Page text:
Ground Control to Major Tim

Tim Peake blasts off into space in a Russian rocket that looks like a prop from a 1950s Sci-Fi film and joins the crew of the International Space Station. I’m not quite sure where the silly idea that he’s the first Briton in space comes from, he’s actually the seventh, the first of whom was Helen Sharman way back in 1991. But it’s all good for national pride having another one of us in orbit.

There are inevitably some self-righteous individuals who complain that space exploration is a waste of money. It should be spent on schools and hospitals, or a new road, they pompously proclaim. But they’re wrong.

If nothing else, space is a cultural loss-leader.

I was eight years ago when Neil Armstrong and Buzz Aldrin walked upon the surface of the Moon. I still remember it all vividly. It was the first significant historical event of my lifetime that an eight year old could understand. The blanket media coverage caught the public imagination in a way few other scientific projects could hope to achieve.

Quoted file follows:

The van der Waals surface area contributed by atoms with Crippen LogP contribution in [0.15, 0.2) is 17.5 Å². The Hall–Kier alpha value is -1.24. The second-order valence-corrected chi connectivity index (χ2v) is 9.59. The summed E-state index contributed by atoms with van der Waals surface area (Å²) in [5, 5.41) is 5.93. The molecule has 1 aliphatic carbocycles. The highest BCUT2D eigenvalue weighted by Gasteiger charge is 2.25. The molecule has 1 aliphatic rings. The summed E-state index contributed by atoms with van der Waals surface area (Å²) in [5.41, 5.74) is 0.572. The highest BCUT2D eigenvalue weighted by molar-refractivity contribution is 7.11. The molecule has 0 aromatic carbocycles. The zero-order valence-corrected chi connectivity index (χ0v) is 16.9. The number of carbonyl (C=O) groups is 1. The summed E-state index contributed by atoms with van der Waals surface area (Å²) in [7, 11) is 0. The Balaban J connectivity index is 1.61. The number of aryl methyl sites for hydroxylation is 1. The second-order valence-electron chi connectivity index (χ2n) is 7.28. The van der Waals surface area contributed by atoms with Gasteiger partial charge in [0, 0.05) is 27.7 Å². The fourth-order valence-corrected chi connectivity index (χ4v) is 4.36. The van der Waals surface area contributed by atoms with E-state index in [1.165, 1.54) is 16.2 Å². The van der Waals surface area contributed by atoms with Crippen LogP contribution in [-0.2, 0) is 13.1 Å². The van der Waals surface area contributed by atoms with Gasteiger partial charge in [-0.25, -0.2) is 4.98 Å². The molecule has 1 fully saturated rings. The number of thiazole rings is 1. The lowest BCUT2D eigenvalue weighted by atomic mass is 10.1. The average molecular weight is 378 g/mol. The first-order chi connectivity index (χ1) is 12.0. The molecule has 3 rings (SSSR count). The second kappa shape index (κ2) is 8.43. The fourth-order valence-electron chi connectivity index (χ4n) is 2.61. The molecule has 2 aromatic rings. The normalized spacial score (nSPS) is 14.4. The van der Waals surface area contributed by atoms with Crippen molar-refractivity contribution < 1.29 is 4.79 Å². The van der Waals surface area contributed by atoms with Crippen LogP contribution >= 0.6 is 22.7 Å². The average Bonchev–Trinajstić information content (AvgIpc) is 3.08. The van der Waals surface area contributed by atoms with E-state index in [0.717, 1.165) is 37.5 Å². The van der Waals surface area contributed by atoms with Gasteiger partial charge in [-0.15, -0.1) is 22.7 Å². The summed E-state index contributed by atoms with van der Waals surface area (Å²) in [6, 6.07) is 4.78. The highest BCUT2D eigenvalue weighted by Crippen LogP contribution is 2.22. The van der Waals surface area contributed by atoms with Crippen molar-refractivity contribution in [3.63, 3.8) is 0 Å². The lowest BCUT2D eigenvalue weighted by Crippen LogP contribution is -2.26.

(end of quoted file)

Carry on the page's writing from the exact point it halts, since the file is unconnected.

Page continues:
It’s things like that which inspire a generation to pursue careers in science and engineering, who will then go on to solve more mundane practical problems. That inspiration will benefit hospitals and railways and flood prevention and all the other things our complex civilisation needs to be designed and built by the next generation of engineers.

Every single eight year old who’s inspired by Tim Peake heading off into space and as a result doesn’t head for a career in finance playing zero-sum shell games in the City will be a win.

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5 Responses to Ground Control to Major Tim

  1. Michael says:

    Quite so.

    I too know where I watched that great adventure live on TV.

    Mind you, by that point I had punched my first paper tape and was quite hooked on technology.

  2. Actually surprised to find you’re that much older than me, Tim!

    I was 4 when I watched the Moon landing. Well, I’ve been told I watched it but I have no memory of it at all :-(

  3. Tim Hall says:

    I was made to watch Winston Churchill’s funeral at the same age, and like you I don’t remember a thing about it. Too young to understand what was going on or know who Winston Churchill was.

  4. Synthetase says:

    I remember having similar feelings regarding remembrance day when I was in early primary school. I had no idea about either world war or what it was we were supposed to be observing.

  5. Chuk says:

    Yeah, I too thought you were a couple of years younger than me but you’re almost ten years older.
    The moon landing is one of the main historical events I wish I’d been around to see. While I was a kid and we even had a TV for some of the last few landings, I don’t remember watching any of them.